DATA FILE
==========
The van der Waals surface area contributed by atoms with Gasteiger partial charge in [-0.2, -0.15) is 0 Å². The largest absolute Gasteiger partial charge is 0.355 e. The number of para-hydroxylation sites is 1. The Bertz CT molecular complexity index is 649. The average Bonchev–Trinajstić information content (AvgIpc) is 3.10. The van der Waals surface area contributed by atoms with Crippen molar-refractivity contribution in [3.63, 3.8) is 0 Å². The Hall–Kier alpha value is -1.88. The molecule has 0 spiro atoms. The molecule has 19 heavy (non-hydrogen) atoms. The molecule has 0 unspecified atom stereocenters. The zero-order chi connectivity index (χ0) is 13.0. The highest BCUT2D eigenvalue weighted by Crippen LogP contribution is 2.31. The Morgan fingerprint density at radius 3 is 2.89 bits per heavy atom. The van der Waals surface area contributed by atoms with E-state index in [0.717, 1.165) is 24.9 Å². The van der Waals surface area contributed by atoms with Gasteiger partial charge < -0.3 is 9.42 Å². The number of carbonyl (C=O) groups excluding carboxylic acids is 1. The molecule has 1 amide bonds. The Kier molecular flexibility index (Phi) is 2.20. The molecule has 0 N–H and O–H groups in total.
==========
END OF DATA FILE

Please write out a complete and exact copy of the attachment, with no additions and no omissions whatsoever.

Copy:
The van der Waals surface area contributed by atoms with Gasteiger partial charge in [-0.2, -0.15) is 0 Å². The largest absolute Gasteiger partial charge is 0.355 e. The number of para-hydroxylation sites is 1. The Bertz CT molecular complexity index is 649. The average Bonchev–Trinajstić information content (AvgIpc) is 3.10. The van der Waals surface area contributed by atoms with Crippen molar-refractivity contribution in [3.63, 3.8) is 0 Å². The Hall–Kier alpha value is -1.88. The molecule has 0 spiro atoms. The molecule has 19 heavy (non-hydrogen) atoms. The molecule has 0 unspecified atom stereocenters. The zero-order chi connectivity index (χ0) is 13.0. The highest BCUT2D eigenvalue weighted by Crippen LogP contribution is 2.31. The Morgan fingerprint density at radius 3 is 2.89 bits per heavy atom. The van der Waals surface area contributed by atoms with E-state index in [0.717, 1.165) is 24.9 Å². The van der Waals surface area contributed by atoms with Gasteiger partial charge < -0.3 is 9.42 Å². The number of carbonyl (C=O) groups excluding carboxylic acids is 1. The molecule has 1 amide bonds. The Kier molecular flexibility index (Phi) is 2.20. The molecule has 0 N–H and O–H groups in total.